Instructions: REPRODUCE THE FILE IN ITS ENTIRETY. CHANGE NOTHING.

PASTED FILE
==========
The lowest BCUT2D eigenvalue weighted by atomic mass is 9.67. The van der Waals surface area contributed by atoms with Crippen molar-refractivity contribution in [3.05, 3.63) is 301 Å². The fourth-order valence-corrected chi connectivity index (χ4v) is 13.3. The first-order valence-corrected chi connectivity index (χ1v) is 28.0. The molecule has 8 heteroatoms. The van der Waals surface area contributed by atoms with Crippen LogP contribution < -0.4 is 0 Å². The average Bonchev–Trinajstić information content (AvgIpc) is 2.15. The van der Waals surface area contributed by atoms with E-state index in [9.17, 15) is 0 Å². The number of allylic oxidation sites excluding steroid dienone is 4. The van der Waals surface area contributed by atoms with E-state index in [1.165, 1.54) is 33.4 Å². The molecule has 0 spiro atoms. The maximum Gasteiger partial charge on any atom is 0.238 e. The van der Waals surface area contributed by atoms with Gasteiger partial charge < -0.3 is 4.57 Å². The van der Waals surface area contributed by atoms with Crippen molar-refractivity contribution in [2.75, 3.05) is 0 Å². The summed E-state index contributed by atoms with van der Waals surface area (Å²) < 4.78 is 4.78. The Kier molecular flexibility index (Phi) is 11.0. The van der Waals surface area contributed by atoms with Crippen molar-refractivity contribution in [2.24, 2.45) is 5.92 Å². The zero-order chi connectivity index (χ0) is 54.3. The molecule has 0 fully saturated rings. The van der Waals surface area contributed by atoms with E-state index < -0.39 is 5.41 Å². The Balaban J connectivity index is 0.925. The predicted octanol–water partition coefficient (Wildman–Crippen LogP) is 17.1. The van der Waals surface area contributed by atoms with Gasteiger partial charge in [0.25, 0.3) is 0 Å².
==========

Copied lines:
The lowest BCUT2D eigenvalue weighted by atomic mass is 9.67. The van der Waals surface area contributed by atoms with Crippen molar-refractivity contribution in [3.05, 3.63) is 301 Å². The fourth-order valence-corrected chi connectivity index (χ4v) is 13.3. The first-order valence-corrected chi connectivity index (χ1v) is 28.0. The molecule has 8 heteroatoms. The van der Waals surface area contributed by atoms with Crippen LogP contribution < -0.4 is 0 Å². The average Bonchev–Trinajstić information content (AvgIpc) is 2.15. The van der Waals surface area contributed by atoms with E-state index in [9.17, 15) is 0 Å². The number of allylic oxidation sites excluding steroid dienone is 4. The van der Waals surface area contributed by atoms with E-state index in [1.165, 1.54) is 33.4 Å². The molecule has 0 spiro atoms. The maximum Gasteiger partial charge on any atom is 0.238 e. The van der Waals surface area contributed by atoms with Gasteiger partial charge < -0.3 is 4.57 Å². The van der Waals surface area contributed by atoms with Crippen molar-refractivity contribution in [2.75, 3.05) is 0 Å². The summed E-state index contributed by atoms with van der Waals surface area (Å²) < 4.78 is 4.78. The Kier molecular flexibility index (Phi) is 11.0. The van der Waals surface area contributed by atoms with Crippen molar-refractivity contribution in [2.24, 2.45) is 5.92 Å². The zero-order chi connectivity index (χ0) is 54.3. The molecule has 0 fully saturated rings. The van der Waals surface area contributed by atoms with E-state index < -0.39 is 5.41 Å². The Balaban J connectivity index is 0.925. The predicted octanol–water partition coefficient (Wildman–Crippen LogP) is 17.1. The van der Waals surface area contributed by atoms with Gasteiger partial charge in [0.25, 0.3) is 0 Å².